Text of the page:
Chardonnay is one of the grapes that can be heavily crafted and as a consumer this means it can be a confusing and challenging to find ones you like. I was chatting with a colleague about this the other day and thought I would write a post on the subject. Hopefully you find it helpful. Let’s start off with some tid bits:

Champagne comes mostly from Chardonnay. If you see the term Brut, traditional method etc it means Chard.
Chablis from France is 100% Chardonnay.
Some chards can age well. (note the word some)

Chardonnay’s can be VERY sensitive to the temperature it is served at. Serve it too cold and sometimes (not always) you can totally miss the complexities of the wine. If your finding a particular chard thin and bland, leave it out for a bit and try it much warmer. It may help. Or, it just not be a good chard 🙂 This can be problematic at wine tastings and wine shows because more often than not they are served WAY too cold!

Now onto chard wine making processes. One of the most commonly used process is simple barrel ageing. There are lots of unoaked Chards out there and what this does is allow the chard fruit to come through more prominently. Unoaked will more often be more minerally, sometimes more tart.

Oaking often adds that caramel, and vanilla flavor. The type of barrel, size of barrel, length of time in the barrel and age of the barrel all determine how much flavor this adds to the wine. Barrels are also rated as to how “toasty” they are. This refers to charring from heat during the barrel making process. The more toasty the barrel is the more it can impart additional flavors.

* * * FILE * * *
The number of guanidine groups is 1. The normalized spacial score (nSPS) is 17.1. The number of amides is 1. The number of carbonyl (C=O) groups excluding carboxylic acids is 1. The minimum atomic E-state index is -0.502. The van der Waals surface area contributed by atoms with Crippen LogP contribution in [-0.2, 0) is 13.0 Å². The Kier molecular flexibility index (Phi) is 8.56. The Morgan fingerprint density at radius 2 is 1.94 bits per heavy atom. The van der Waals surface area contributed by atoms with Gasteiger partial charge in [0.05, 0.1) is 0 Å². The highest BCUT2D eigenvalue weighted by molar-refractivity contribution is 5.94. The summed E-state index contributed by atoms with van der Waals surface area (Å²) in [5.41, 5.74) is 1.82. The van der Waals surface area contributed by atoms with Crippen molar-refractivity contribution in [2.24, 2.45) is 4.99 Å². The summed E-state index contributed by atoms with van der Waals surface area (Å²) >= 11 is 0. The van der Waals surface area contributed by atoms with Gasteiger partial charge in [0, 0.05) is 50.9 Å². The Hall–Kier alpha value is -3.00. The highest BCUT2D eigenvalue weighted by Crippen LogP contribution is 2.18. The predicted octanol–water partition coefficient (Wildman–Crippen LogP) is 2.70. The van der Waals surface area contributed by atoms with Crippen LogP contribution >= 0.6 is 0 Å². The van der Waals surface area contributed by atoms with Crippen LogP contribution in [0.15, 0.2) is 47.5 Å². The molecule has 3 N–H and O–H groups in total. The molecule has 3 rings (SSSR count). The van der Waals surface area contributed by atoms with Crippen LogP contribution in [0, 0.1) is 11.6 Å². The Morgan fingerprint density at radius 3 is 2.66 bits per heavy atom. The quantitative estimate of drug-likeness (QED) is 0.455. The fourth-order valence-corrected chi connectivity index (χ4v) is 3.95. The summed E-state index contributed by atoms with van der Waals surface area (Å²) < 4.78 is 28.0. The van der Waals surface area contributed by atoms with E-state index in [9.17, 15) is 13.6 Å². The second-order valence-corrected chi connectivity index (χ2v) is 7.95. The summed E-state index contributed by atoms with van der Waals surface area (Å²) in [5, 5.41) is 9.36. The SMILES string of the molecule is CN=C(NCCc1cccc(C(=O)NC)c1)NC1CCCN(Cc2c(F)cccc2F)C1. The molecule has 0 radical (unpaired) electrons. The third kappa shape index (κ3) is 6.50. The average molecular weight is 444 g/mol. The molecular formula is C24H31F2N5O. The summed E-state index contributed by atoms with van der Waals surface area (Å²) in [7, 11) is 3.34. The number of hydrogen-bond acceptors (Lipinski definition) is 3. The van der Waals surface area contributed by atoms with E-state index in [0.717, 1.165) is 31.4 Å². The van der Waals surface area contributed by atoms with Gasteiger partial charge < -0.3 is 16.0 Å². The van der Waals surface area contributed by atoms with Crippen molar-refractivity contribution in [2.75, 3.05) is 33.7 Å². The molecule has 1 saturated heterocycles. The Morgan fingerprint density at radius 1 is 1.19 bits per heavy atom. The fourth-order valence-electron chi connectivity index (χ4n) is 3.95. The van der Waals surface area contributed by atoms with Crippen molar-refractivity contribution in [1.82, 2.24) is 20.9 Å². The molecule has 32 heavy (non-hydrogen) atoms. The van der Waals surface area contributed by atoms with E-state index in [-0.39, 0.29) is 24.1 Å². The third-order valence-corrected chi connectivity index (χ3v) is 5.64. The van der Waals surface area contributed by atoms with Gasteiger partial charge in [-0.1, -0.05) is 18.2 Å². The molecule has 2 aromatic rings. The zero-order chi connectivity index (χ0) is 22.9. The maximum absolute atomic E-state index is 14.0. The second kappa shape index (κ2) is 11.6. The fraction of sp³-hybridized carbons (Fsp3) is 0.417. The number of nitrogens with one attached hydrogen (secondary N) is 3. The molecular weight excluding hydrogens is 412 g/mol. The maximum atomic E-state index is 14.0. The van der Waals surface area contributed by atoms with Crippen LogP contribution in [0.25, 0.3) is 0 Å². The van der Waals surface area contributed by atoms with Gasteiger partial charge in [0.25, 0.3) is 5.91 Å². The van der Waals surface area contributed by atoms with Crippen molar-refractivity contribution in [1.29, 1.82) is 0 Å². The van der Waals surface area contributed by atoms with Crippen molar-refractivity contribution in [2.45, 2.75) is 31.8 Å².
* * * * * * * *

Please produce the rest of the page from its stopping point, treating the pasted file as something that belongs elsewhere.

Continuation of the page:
Fermentation is the process whereby sugar is converted to alcohol. In some/most cases yeast is added to trigger this process. Sometimes natural yeast that is present is enough. The yeast basically “dies” as a part of this process. One of the processes used in Chards is called Sur lie, which is where they leave the wine in contact with this dead yeast called lees. This can impart that creamy flavor and texture a chard can have.

Lastly another of the common processes is called Malolactic fermentation (also called secondary fermentation). This process can lead to a buttery flavor.

With this knowledge you can glean from the wine makers notes and anticipate what a chard ought to taste like!

Some of my favorite chards are:
Sterling Vintners Reserve
Chateau St Jean
J Lohr Riverstone.

My personal preference is for oaked chards with vanilla, and some buttery/creamyness to them. Most of the ones I like are from California, but there are a few from Niagara that are good as well.

I hope you’ve found this helpful!

This entry was posted in JG Review, Wine. Bookmark the permalink.

Leave a Reply